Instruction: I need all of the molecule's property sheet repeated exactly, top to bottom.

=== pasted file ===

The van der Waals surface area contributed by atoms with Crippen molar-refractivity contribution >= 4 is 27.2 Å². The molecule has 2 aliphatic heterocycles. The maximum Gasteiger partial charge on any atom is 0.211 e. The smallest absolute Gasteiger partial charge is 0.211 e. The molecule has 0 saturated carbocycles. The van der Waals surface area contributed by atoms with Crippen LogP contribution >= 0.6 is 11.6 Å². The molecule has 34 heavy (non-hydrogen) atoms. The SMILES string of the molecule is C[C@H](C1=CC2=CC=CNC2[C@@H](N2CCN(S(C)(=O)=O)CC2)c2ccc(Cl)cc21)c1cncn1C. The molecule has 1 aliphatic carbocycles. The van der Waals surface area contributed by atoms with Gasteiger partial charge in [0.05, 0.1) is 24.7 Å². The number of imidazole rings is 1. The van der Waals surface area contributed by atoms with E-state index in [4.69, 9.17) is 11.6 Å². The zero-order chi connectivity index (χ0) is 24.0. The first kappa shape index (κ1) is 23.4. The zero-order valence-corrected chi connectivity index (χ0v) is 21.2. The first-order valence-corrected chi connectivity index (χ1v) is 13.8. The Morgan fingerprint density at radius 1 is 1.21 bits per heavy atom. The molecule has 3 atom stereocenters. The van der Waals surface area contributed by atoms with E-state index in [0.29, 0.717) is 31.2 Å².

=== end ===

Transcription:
The van der Waals surface area contributed by atoms with Crippen molar-refractivity contribution >= 4 is 27.2 Å². The molecule has 2 aliphatic heterocycles. The maximum Gasteiger partial charge on any atom is 0.211 e. The smallest absolute Gasteiger partial charge is 0.211 e. The molecule has 0 saturated carbocycles. The van der Waals surface area contributed by atoms with Crippen LogP contribution >= 0.6 is 11.6 Å². The molecule has 34 heavy (non-hydrogen) atoms. The SMILES string of the molecule is C[C@H](C1=CC2=CC=CNC2[C@@H](N2CCN(S(C)(=O)=O)CC2)c2ccc(Cl)cc21)c1cncn1C. The molecule has 1 aliphatic carbocycles. The van der Waals surface area contributed by atoms with Gasteiger partial charge in [0.05, 0.1) is 24.7 Å². The number of imidazole rings is 1. The van der Waals surface area contributed by atoms with E-state index in [4.69, 9.17) is 11.6 Å². The zero-order chi connectivity index (χ0) is 24.0. The first kappa shape index (κ1) is 23.4. The zero-order valence-corrected chi connectivity index (χ0v) is 21.2. The first-order valence-corrected chi connectivity index (χ1v) is 13.8. The Morgan fingerprint density at radius 1 is 1.21 bits per heavy atom. The molecule has 3 atom stereocenters. The van der Waals surface area contributed by atoms with E-state index in [0.29, 0.717) is 31.2 Å².